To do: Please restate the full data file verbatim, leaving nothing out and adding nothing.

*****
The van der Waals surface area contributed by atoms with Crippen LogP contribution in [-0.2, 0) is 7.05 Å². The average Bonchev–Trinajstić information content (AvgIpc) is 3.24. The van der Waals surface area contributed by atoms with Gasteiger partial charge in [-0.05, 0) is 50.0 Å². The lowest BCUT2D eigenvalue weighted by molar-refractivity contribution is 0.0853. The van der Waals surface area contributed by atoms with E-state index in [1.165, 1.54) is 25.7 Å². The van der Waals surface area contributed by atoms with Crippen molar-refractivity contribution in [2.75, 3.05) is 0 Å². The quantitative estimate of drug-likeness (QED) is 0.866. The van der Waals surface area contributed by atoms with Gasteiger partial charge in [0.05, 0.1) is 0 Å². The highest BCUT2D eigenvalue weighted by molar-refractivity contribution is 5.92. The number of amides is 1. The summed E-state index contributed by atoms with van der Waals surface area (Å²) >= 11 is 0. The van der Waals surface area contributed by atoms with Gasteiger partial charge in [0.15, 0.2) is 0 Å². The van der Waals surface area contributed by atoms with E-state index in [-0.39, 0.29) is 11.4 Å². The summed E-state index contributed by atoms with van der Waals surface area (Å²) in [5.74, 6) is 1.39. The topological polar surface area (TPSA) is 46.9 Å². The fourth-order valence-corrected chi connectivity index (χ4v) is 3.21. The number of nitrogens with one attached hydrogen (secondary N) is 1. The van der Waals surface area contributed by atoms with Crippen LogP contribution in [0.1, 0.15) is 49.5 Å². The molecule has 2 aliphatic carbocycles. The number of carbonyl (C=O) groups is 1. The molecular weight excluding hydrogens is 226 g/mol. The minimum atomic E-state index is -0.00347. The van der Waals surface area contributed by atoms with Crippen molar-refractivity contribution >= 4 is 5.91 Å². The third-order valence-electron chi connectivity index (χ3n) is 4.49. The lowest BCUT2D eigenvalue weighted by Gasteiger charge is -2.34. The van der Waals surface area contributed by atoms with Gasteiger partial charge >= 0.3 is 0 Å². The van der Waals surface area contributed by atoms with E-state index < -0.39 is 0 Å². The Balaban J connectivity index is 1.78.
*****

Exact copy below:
The van der Waals surface area contributed by atoms with Crippen LogP contribution in [-0.2, 0) is 7.05 Å². The average Bonchev–Trinajstić information content (AvgIpc) is 3.24. The van der Waals surface area contributed by atoms with Gasteiger partial charge in [-0.05, 0) is 50.0 Å². The lowest BCUT2D eigenvalue weighted by molar-refractivity contribution is 0.0853. The van der Waals surface area contributed by atoms with E-state index in [1.165, 1.54) is 25.7 Å². The van der Waals surface area contributed by atoms with Crippen molar-refractivity contribution in [2.75, 3.05) is 0 Å². The quantitative estimate of drug-likeness (QED) is 0.866. The van der Waals surface area contributed by atoms with Gasteiger partial charge in [0.05, 0.1) is 0 Å². The highest BCUT2D eigenvalue weighted by molar-refractivity contribution is 5.92. The number of amides is 1. The summed E-state index contributed by atoms with van der Waals surface area (Å²) >= 11 is 0. The van der Waals surface area contributed by atoms with Gasteiger partial charge in [0.15, 0.2) is 0 Å². The van der Waals surface area contributed by atoms with E-state index in [-0.39, 0.29) is 11.4 Å². The summed E-state index contributed by atoms with van der Waals surface area (Å²) in [5.74, 6) is 1.39. The topological polar surface area (TPSA) is 46.9 Å². The fourth-order valence-corrected chi connectivity index (χ4v) is 3.21. The number of nitrogens with one attached hydrogen (secondary N) is 1. The van der Waals surface area contributed by atoms with Crippen LogP contribution in [0.1, 0.15) is 49.5 Å². The molecule has 2 aliphatic carbocycles. The number of carbonyl (C=O) groups is 1. The molecular weight excluding hydrogens is 226 g/mol. The minimum atomic E-state index is -0.00347. The van der Waals surface area contributed by atoms with Crippen molar-refractivity contribution >= 4 is 5.91 Å². The third-order valence-electron chi connectivity index (χ3n) is 4.49. The lowest BCUT2D eigenvalue weighted by Gasteiger charge is -2.34. The van der Waals surface area contributed by atoms with Gasteiger partial charge >= 0.3 is 0 Å². The van der Waals surface area contributed by atoms with E-state index < -0.39 is 0 Å². The Balaban J connectivity index is 1.78.